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Wasatch County to add transit sales tax next year

The Wasatch County Council chambers are in the Wasatch County Administration Building at 25 North Main Street in Heber City.
Ben Lasseter
The Wasatch County Council chambers are in the Wasatch County Administration Building at 25 North Main Street in Heber City.

Wasatch County shoppers will see a new sales tax on their receipts in January. The money will go to transit and public safety needs.

After months of discussion, the Wasatch County Council voted to implement a new 0.3% sales tax at its meeting Wednesday, July 3. It will apply to most purchases, excluding gas and groceries.

The tax is expected to generate roughly $3.6 million in revenue. County leaders say they expect to use the funds for projects such as accessible transit, increased bus frequency and better micro-transit service. About $900,000 would go to the sheriff’s office for public safety improvements.

Midway resident Jeff Chevalier lambasted the council for scheduling the public hearing the day before the Fourth of July holiday, saying the timing made it difficult for residents to share their opinions.

Though Chevalier said he’s been a regular public transportation user in other places he’s lived and visited, he said it isn’t the right choice for the Heber Valley. He objects to micro-transit in particular – vans that take riders to destinations in the valley that aren’t accessible by the 106 bus line between Park City and Heber.

“This is Utah, not California. This is Wasatch County, not Summit County,” he said. “When does the taxing and spending stop? What services should government be providing? I ask again, why should county taxpayers pay for free Uber or Lyft rides for anyone that can download and operate the app?”

Councilmember Mark Nelson shared a public comment resident Angie Richardson emailed to the council, saying that she was “opposed to a service that benefits just a few of the citizens.”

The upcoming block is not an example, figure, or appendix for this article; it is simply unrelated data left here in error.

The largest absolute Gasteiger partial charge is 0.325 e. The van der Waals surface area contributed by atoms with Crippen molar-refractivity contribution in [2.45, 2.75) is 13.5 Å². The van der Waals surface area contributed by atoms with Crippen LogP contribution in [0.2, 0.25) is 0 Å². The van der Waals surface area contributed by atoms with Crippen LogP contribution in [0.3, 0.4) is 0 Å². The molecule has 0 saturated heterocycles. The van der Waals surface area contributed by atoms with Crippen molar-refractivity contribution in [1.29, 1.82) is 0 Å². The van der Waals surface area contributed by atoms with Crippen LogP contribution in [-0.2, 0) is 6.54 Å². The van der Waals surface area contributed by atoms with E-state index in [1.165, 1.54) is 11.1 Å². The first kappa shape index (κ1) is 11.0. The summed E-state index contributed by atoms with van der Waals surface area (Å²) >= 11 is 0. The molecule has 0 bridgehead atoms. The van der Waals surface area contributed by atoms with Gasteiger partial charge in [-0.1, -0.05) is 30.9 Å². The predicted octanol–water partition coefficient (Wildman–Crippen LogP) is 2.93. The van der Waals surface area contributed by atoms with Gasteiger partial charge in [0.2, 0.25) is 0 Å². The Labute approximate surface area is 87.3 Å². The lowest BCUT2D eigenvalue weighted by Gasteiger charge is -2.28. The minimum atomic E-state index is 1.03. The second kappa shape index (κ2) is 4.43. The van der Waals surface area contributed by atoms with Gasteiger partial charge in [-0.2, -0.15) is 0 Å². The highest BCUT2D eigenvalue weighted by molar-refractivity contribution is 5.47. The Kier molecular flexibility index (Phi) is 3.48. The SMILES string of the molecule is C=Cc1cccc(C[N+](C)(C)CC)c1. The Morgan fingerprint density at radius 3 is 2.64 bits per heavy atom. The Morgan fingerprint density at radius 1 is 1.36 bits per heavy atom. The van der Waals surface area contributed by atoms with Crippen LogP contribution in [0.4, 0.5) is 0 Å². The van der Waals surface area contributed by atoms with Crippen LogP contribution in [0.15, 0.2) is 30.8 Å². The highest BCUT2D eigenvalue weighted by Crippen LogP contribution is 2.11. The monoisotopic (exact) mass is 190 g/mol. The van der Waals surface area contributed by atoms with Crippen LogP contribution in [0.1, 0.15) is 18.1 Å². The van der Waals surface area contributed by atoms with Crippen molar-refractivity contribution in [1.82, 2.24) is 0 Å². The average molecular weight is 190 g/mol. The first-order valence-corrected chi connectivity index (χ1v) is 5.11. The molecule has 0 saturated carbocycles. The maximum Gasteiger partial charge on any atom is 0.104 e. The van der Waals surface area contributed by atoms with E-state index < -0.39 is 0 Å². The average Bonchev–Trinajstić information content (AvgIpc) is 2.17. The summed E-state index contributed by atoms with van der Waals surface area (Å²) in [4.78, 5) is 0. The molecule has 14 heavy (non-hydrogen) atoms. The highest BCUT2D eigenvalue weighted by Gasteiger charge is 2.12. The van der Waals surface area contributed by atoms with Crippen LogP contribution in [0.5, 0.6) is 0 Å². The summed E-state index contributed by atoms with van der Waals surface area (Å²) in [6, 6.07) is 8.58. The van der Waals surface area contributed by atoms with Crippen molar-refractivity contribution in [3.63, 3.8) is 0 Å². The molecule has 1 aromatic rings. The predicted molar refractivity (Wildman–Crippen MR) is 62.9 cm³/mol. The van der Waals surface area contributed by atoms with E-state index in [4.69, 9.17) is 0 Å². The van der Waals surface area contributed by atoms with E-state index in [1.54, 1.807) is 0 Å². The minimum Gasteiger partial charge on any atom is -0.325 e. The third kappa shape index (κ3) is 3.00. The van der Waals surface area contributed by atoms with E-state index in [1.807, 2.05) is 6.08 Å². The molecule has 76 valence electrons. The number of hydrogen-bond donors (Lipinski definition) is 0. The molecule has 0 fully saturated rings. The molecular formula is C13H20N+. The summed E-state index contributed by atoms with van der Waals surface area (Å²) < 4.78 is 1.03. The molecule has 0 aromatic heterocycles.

But Nelson said her comments made him see the issue differently.

“Our tax dollars pay for a lot of services that benefit just a few of the citizens, and that isn’t necessarily a bad thing,” he said. “When I read her comment, it made me think to myself, have I ever used the pickleball courts that we spent taxpayer dollars? When’s the last time I checked a book out of the library? Umm, never. How about our great skate park? …I just think that the people who are using this – not all of them, but many of the people who are using this – really need this, and it really helps them.”

Councilmember Karl McMillan added he knows elderly county residents who can be more independent because of High Valley Transit’s services.

The tax resolution passed with a 4-2 vote.

Councilmembers Kendall Crittenden and Luke Searle voted against the resolution, and Erik Rowland was absent. Crittenden said he wanted more discussion of how funds would be allocated before the vote.

“I’m more in favor of increasing the paratransit, rather than additional micro-transit or expanded bus hours,” he said. “I’d perhaps like to see a greater percentage than 25 go to public safety.”

Currently, the resolution provides for 25% of the tax revenue to go to public safety needs and 75% to go to public transportation. But those amounts could be amended in future council meetings.

The tax will add a cost of three cents for every $10 in purchases. It will go into effect in January 2025.

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